3.2 General Relativistic Simulations of Magnetized Disks in Kerr Geometry
Recent work by S. Koide, the author, and K. Shibata and T. Kudoh on general relativistic simulations of the accretion of magnetized material by black holes is beginning to provide a clearer picture of the development and evolution of a black hole magnetosphere and the resulting jet. Initial indications are that rapid rotation of the black hole and rapid infall of the magnetized plasma into this rotating spacetime both contribute to powerful, collimated, relativistic jet outflows. We find no evidence for buoyant poloidal field enhancement in the plunging region and, therefore, no reason to expect Schwarzschild holes to have a jet any more powerful than that estimated in Figure 1.
Figure 2. General relativistic simulation of a magnetized flow accreting onto a Kerr black hole (after Koide et al. 1999a). Left panel shows one quadrant of the initial model with the j = 0.95 hole at lower left, freely-falling corona, and non-rotating disk. The hole rotation axis (Z) is along the left edge. The initial magnetic field (vertical lines) is weak compared to the matter rest energy density (VA = 0.01 c). Right panel shows final model at t = 130 G MH / c3. Some of the disk and corona have been accreted into the hole, threading the ergosphere and horizon with magnetic field lines that develop a significant radial component, and hence an azimuthal component as well, due to differential frame dragging. The resulting jet outflow is accelerated by J x B forces to a Lorentz factor of 2.7.
Figure 2 shows the initial and final state of a Kerr (j = 0.95) black hole simulation with a weak (VA Bp / (4 disk = 0.01 c) magnetic field and an inner edge at Rin = 4.5 G MH / c2. For more details see Koide et al. (1999a). In this first simulation the disk was non-rotating, and so began to free-fall into the ergosphere (at Rergo = 2 GMH / c2) as the calculation proceeded. As with other MHD disk simulations (Kudoh & Shibata 1995, Ustyugova et al. 1995, Ouyed & Pudritz 1997, Meier et al. 1997), the field lines were wound up by differential rotation and a hollow jet of material was ejected along the poloidal field lines by the J x B forces; here the jet velocity was rather relativistic (vjet ~ 0.93c or ~ 2.7). However, as the disk was initially non-rotating, all the action was due to the differential dragging of frames by the rotating black hole. Little or no jet energy was derived from the binding energy of the accreting material or its Keplerian rotation.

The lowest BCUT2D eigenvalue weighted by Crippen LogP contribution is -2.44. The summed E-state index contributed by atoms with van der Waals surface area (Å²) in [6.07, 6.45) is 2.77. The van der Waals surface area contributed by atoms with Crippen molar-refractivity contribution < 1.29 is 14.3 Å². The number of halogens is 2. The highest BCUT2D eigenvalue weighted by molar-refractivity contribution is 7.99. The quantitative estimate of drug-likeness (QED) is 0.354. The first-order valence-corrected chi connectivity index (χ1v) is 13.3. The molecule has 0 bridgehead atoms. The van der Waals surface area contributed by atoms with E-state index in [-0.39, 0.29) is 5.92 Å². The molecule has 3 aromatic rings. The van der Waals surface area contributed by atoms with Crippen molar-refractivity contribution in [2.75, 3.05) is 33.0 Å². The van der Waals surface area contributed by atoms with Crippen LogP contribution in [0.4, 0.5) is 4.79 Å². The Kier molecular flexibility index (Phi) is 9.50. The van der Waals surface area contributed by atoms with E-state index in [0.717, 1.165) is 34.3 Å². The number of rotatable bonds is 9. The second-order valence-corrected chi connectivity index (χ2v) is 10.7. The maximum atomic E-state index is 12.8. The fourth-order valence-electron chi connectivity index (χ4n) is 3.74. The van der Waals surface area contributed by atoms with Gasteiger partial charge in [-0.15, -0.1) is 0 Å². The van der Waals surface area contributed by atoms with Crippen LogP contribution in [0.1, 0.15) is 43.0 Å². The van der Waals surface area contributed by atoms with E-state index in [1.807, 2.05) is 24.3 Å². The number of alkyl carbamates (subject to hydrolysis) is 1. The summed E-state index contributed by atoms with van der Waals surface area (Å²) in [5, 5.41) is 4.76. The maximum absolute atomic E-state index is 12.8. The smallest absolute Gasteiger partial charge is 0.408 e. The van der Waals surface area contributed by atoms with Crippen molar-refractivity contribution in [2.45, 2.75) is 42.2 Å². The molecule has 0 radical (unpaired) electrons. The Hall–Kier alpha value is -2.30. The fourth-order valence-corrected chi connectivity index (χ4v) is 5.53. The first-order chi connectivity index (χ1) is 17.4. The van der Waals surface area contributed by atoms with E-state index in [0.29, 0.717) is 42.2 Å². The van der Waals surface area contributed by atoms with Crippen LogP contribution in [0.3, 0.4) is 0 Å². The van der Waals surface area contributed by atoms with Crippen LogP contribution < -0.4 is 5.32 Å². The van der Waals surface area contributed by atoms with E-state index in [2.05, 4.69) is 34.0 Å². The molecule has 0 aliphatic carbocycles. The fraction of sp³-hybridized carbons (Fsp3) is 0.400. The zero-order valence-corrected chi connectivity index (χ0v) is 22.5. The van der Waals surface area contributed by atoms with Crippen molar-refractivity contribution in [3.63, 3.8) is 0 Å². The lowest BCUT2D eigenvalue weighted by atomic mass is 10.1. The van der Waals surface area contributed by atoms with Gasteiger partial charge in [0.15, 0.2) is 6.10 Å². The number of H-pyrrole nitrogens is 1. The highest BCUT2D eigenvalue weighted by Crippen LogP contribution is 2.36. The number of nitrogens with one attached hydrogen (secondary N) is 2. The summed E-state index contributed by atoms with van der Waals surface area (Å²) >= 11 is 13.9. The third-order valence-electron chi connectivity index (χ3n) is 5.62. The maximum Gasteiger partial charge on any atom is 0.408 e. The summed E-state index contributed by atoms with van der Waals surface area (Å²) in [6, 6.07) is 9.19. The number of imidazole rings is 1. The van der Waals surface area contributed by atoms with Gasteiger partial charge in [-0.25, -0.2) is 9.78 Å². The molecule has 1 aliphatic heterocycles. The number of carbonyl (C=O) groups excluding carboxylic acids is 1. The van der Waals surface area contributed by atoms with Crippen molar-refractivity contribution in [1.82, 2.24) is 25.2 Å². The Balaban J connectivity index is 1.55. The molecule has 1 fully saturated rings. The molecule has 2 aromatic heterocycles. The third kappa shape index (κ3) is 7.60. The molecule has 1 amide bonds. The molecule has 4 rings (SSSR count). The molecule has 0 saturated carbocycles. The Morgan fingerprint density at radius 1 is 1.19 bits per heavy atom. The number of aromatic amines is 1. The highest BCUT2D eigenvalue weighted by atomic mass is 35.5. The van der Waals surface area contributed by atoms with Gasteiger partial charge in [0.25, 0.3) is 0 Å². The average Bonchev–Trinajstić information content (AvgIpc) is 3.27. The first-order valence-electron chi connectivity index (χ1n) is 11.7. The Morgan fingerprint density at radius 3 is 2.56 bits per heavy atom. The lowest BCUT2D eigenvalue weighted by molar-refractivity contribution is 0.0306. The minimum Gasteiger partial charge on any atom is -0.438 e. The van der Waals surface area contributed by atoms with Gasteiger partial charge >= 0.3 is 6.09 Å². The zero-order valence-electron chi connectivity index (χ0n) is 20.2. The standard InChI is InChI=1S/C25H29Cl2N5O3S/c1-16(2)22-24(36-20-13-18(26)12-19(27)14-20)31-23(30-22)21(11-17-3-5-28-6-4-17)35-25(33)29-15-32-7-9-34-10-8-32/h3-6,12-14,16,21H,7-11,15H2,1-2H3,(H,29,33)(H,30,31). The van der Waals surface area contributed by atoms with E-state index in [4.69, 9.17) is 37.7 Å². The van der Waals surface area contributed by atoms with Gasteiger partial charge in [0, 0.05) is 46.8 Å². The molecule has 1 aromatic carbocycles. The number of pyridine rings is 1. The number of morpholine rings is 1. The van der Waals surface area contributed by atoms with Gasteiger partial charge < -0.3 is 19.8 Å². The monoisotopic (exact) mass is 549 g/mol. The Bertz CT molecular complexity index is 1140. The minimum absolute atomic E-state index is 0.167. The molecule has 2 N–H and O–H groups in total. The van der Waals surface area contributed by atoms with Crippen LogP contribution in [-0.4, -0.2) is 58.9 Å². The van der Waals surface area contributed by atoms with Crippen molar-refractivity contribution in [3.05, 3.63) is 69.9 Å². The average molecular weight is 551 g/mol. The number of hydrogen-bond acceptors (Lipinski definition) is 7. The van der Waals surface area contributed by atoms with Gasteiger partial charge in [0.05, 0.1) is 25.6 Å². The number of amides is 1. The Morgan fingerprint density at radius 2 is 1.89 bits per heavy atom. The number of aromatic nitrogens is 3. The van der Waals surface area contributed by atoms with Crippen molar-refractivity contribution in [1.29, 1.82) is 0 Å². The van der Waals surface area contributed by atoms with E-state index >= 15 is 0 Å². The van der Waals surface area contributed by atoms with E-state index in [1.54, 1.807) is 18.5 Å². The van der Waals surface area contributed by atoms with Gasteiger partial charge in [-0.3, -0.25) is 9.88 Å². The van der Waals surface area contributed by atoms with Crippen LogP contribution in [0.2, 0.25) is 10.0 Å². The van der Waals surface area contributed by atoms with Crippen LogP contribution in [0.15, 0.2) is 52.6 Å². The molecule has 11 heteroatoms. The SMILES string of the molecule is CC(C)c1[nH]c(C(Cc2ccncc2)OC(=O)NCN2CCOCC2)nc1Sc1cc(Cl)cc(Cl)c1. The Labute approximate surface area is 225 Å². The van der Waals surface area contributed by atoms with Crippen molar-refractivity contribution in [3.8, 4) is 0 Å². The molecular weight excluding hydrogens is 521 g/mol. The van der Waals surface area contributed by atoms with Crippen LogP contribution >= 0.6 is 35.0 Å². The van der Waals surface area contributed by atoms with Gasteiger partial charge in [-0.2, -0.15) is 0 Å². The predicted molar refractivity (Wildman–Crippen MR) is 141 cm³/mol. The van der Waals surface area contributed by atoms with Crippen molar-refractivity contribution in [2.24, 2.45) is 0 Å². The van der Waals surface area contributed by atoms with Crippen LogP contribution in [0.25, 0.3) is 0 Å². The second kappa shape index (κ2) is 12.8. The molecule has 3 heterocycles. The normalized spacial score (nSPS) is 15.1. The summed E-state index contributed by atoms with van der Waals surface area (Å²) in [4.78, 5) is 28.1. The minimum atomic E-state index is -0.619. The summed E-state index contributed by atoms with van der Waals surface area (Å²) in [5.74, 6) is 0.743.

As a control experiment, the same simulation was also run with a Schwarzschild (j = 0) hole. The collapse developed a splash outflow due to tidal focusing and shocking of the inflowing disk, but no collimated MHD jet occurred.
We also studied counter-rotating and co-rotating Keplerian disks with otherwise similar initial parameters (Koide et al. 1999b). The counter-rotating case behaved nearly identically to the non-rotating case: because the last stable retrograde orbit is at Rms = 9 G MH / c2, the disk began to spiral rapidly into the ergosphere, ejecting a strong, black-hole-spin-driven MHD jet. On the other hand, for prograde orbits Rms = G MH / c2, so the co-rotating disk was stable, accreting on a slow secular time scale. At the end of the calculation (tmax = 94 G MH / c3), when the simulation had to be stopped because of numerical problems, the disk had not yet accreted into the ergosphere and had produced only a weak MHD jet. Future evolution of this case is still uncertain. The Keplerian Schwarzschild case was previously reported by Koide et al. (1998) and developed a moderate sub-relativistic MHD jet similar to the aforementioned simulations of magnetized Keplerian flows around normal stars, plus a pressure-driven splash outflow internal to the MHD jet.
In the Kerr cases we see significant magnetic field enhancement over the Schwarzschild cases due to compression and differential frame dragging. It is this increase that is responsible for the powerful jets ejected from near the horizon. In the Schwarzschild cases, on the other hand, - particularly in the Keplerian disk case in Koide et al. (1998) - we do not see any MHD jet ejected from well inside Rms. That is, we do not see any increase in jet power that could be attributed to buoyant enhancement of the poloidal field in the plunging region. While there is a jet ejected from inside the last stable orbit, it is pressure-driven by a focusing shock that develops in the accretion flow. The magnetically-driven jet that does develop in the Schwarzschild case emanates from near the last stable orbit as expected, not well inside it. It is therefore concluded that a powerful MHD jet will be produced near the horizon if and only if the hole is rotating rapidly.